Throwing out the rattle

1 min read

Researchers at Purdue University have created a model that simulates vibrations in a car headrest which could one day help to eliminate annoying squeaks and rattles in vehicles.

According to Douglas Adams, an associate professor of mechanical engineering, the headrest and its seemingly simple adjusting mechanism have proved surprisingly complex. He and doctoral student Janette Jaques have applied mathematical models that simulate rattling headrests for analyses aimed at reducing vibration and enabling designs that eliminate the annoyance.

The same modelling and experimental techniques developed for the research could be used to reduce squeaking and rattling in other components, such as instrument panels, seats, transmission gears, suspension components and seatbelt mechanisms.

A new research paper describes rattling in the headrest, which is held in place by a small pin that fits into slots in one of the two posts connecting the headrest to the seat.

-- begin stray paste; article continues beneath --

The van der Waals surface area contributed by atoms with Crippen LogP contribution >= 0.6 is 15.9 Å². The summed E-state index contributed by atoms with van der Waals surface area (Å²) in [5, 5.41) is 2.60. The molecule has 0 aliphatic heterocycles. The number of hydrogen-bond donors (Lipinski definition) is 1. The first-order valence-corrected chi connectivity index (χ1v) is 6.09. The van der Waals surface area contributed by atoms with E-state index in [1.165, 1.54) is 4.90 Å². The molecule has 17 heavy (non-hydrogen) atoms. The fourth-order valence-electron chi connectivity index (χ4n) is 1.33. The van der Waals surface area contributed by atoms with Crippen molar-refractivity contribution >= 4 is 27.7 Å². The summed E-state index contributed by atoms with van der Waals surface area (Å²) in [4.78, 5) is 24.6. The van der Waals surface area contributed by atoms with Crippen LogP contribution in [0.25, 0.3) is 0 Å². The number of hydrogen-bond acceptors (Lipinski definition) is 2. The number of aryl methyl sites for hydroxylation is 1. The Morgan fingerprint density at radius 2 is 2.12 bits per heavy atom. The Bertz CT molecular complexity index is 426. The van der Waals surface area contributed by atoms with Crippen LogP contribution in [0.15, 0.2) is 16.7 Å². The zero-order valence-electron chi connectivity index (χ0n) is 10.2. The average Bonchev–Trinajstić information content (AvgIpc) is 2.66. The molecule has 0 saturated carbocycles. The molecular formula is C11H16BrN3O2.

‘It's a surprisingly complicated little system,’ Adams said. ‘The mechanism has to be rigid enough to keep the headrest from falling down, but not so rigid that you can't easily adjust it. In other words, you have to put some mechanical free play into it, but you can't put too much because then it rattles.’

The model contains four equations corresponding to four key structural elements in the headrest system, making it possible to simulate headrest vibration. The engineers have tested their model by comparing its simulations with data recorded by shaking a car seat with hydraulic equipment. As the seat is shaken, sensors attached to various points on the headrest record vibration data.

The researchers used the model to identify how susceptible a certain design would be to rattle. The hydraulic shaker recreates the precise frequencies at which the suspension and seats vibrate, making it possible to analyse how the vibration causes the headrest to rattle.

Determining precisely which vibration frequencies are causing the headrest to rattle could enable car makers to better ‘tune’ suspension systems, altering the stiffness of shock absorbers and coils to reduce the rattling.